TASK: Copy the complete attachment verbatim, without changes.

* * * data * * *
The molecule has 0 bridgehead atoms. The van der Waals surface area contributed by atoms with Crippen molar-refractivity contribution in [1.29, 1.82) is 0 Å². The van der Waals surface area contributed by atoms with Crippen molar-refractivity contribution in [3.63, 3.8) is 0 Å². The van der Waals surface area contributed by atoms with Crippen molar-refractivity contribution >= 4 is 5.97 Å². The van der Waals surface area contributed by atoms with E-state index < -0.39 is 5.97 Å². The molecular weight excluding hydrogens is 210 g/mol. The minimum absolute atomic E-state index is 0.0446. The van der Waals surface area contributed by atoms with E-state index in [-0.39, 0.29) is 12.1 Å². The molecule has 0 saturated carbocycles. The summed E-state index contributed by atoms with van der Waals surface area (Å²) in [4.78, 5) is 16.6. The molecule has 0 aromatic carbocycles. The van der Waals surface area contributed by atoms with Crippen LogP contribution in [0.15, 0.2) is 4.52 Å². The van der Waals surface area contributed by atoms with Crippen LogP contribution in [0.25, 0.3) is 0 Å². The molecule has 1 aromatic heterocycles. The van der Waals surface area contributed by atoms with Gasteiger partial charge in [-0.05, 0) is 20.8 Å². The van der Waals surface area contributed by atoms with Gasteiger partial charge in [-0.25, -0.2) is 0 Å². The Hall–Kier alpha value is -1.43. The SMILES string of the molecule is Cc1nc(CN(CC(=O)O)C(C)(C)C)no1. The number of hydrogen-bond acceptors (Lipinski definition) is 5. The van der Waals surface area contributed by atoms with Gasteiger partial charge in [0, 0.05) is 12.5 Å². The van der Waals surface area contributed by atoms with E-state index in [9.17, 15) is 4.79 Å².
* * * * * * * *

The molecule has 0 bridgehead atoms. The van der Waals surface area contributed by atoms with Crippen molar-refractivity contribution in [1.29, 1.82) is 0 Å². The van der Waals surface area contributed by atoms with Crippen molar-refractivity contribution in [3.63, 3.8) is 0 Å². The van der Waals surface area contributed by atoms with Crippen molar-refractivity contribution >= 4 is 5.97 Å². The van der Waals surface area contributed by atoms with E-state index < -0.39 is 5.97 Å². The molecular weight excluding hydrogens is 210 g/mol. The minimum absolute atomic E-state index is 0.0446. The van der Waals surface area contributed by atoms with E-state index in [-0.39, 0.29) is 12.1 Å². The molecule has 0 saturated carbocycles. The summed E-state index contributed by atoms with van der Waals surface area (Å²) in [4.78, 5) is 16.6. The molecule has 0 aromatic carbocycles. The van der Waals surface area contributed by atoms with Crippen LogP contribution in [0.15, 0.2) is 4.52 Å². The van der Waals surface area contributed by atoms with Crippen LogP contribution in [0.25, 0.3) is 0 Å². The molecule has 1 aromatic heterocycles. The van der Waals surface area contributed by atoms with Gasteiger partial charge in [-0.05, 0) is 20.8 Å². The van der Waals surface area contributed by atoms with Gasteiger partial charge in [-0.25, -0.2) is 0 Å². The Hall–Kier alpha value is -1.43. The SMILES string of the molecule is Cc1nc(CN(CC(=O)O)C(C)(C)C)no1. The number of hydrogen-bond acceptors (Lipinski definition) is 5. The van der Waals surface area contributed by atoms with Gasteiger partial charge in [0, 0.05) is 12.5 Å². The van der Waals surface area contributed by atoms with E-state index in [9.17, 15) is 4.79 Å².